2 Museums Might Have Bought Outerbridge Works


Photography experts at two major Southern California art institutions said Thursday that had they known Laguna Art Museum was considering selling off its collection of 93 works by Paul Outerbridge, they would have tried to buy it.

Instead, the head of the Los Angeles County Museum of Art's photography department and the director of the Museum of Photographic Arts in San Diego said they were completely unaware that Outerbridge's Modernist photos, drawings and lithographs, considered a linchpin of Laguna's permanent collection, were available.

On Wednesday, Laguna officials revealed that following a lengthy and unsuccessful search to find a buyer for the whole collection, they have consigned the works to be auctioned off piece by piece later this year by Christie's in New York. The museum will use the proceeds to buy other "significant pieces" for its permanent collection.

"It's a terrible move to make, regardless of what they intended to do with the funds," said Arthur Ollman at the San Diego museum. "They were sitting on an extremely important grouping of one of Southern California's most important artists and one that is intimately connected--as a [longtime] resident--with their community."


The Outerbridge collection "has every characteristic that a museum wants in their collection: A world-famous artist, extremely important work, a large, round[ed] collection of the material . . . and perfect provenance because it came from the widow.

"[My institution] was not approached [as a possible buyer of the collection], nor was I aware it was on the market. I would have approached my board and asked if they were interested or able to locate money in the community to do it.

"Whether we could have been successful, I don't know," Ollman said. "But we have seen other important photography collections even nearer to us than Laguna be sold off and disbursed around the country, denying our local communities their patrimony."

Ollman suggested Laguna officials could have found a private donor to buy the collection and donate it to another institution in the area, thereby helping both institutions and giving the donor a tax benefit.


Similarly, LACMA's Robert A. Sobieszek said: "I would have gone to bat to raise the funds to buy the whole thing, or made a deal to keep it together. . . . It would have made absolute perfect sense in the collection we're trying to build here.

"It seems that museum is not noted for much in the museum world except for the Outerbridge collection and for doing some remarkable exhibitions," Sobieszek said. "I think it is one of their principal holdings.

"What I'm dismayed by is that I don't think a really good effort to keep the collection [together] was made," he said.

"It represents classic work [Outerbridge] made before he moved here. . . . He was one of the great pioneers of Cubist photography and commercial Modernism. You had a core group that can't be duplicated in any other institution, not even the Getty. . . . As far as a body of works of art, this is nonpareil."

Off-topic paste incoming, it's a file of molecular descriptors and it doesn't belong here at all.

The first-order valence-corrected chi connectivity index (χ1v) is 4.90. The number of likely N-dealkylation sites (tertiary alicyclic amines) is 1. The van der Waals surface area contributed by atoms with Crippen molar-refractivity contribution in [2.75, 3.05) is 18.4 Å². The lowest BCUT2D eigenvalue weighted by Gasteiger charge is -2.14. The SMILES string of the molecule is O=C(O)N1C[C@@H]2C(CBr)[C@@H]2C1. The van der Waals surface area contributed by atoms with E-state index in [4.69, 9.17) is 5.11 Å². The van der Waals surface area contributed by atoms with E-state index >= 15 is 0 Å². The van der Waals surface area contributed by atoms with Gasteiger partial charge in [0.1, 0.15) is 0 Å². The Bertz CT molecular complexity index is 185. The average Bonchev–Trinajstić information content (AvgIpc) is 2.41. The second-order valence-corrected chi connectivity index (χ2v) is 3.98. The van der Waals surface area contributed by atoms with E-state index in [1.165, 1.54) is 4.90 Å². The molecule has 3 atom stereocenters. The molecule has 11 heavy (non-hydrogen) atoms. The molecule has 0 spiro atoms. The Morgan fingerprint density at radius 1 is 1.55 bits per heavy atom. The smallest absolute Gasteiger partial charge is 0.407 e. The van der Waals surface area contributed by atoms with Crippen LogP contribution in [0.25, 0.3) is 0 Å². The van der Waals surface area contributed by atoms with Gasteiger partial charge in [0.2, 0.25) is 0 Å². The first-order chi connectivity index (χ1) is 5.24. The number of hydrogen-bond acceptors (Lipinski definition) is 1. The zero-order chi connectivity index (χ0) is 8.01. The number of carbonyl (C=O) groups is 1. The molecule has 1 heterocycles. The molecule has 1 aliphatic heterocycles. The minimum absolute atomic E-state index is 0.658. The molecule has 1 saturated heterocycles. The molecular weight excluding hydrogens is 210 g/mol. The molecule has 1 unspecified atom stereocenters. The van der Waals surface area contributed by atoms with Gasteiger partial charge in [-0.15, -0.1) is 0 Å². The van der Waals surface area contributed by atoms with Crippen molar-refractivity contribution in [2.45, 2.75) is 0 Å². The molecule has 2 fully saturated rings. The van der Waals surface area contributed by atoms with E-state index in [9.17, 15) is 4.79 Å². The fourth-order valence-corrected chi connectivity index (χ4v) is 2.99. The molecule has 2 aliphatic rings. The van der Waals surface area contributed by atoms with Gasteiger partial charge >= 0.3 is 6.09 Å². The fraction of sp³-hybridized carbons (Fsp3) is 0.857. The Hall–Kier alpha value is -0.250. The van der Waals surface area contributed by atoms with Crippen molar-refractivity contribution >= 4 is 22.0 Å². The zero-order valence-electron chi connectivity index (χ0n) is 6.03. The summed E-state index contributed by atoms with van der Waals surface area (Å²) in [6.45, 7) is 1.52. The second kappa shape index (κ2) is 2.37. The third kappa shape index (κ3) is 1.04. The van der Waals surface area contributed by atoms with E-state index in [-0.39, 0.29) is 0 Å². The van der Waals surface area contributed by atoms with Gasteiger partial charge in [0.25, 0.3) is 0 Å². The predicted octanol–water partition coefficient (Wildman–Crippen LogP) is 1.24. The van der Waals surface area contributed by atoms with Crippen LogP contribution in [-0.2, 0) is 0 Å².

Terence Pitts, director of the Center for Creative Photography at the University of Arizona at Tucson, also had no idea the collection was for sale. He said the fact that the collection "came from [Outerbridge's] widow as a single gift, as opposed to something accumulated over the years from numerous sources . . . argues both for keeping it there [at the Laguna Art Museum] and keeping it together."


In contrast, Jonathan Green, director of California Museum of Photography at UC Riverside, said he was "not totally shocked or unsympathetic to an institution trying to define its character in new directions."

"It would certainly serve scholarship and research the most if a significant collection like that would remain intact so students, scholars and the general public would have the opportunity to look at it in context," he said.

"[But] my sense is that some of the ground rules that have been a part of museum culture, particularly in last half of the century, are going to have to change from a practical and utilitarian point of view," Green said. "Museums are in a very difficult age of uncertainty in terms of their very existence. . . . I would think the crisis in funding is going to cause many institutions to review traditional and accepted practices."

Bolton Colburn, chief curator at the Laguna Art Museum, said his institution "exercised every available avenue it could take," including making additional efforts to find a home for the collection after the contract of the museum's agent, San Francisco dealer Jeffrey Fraenkel, had expired.

The search continued, Colburn said, "up to the point where it was not beneficial for the museum to pursue it any further."

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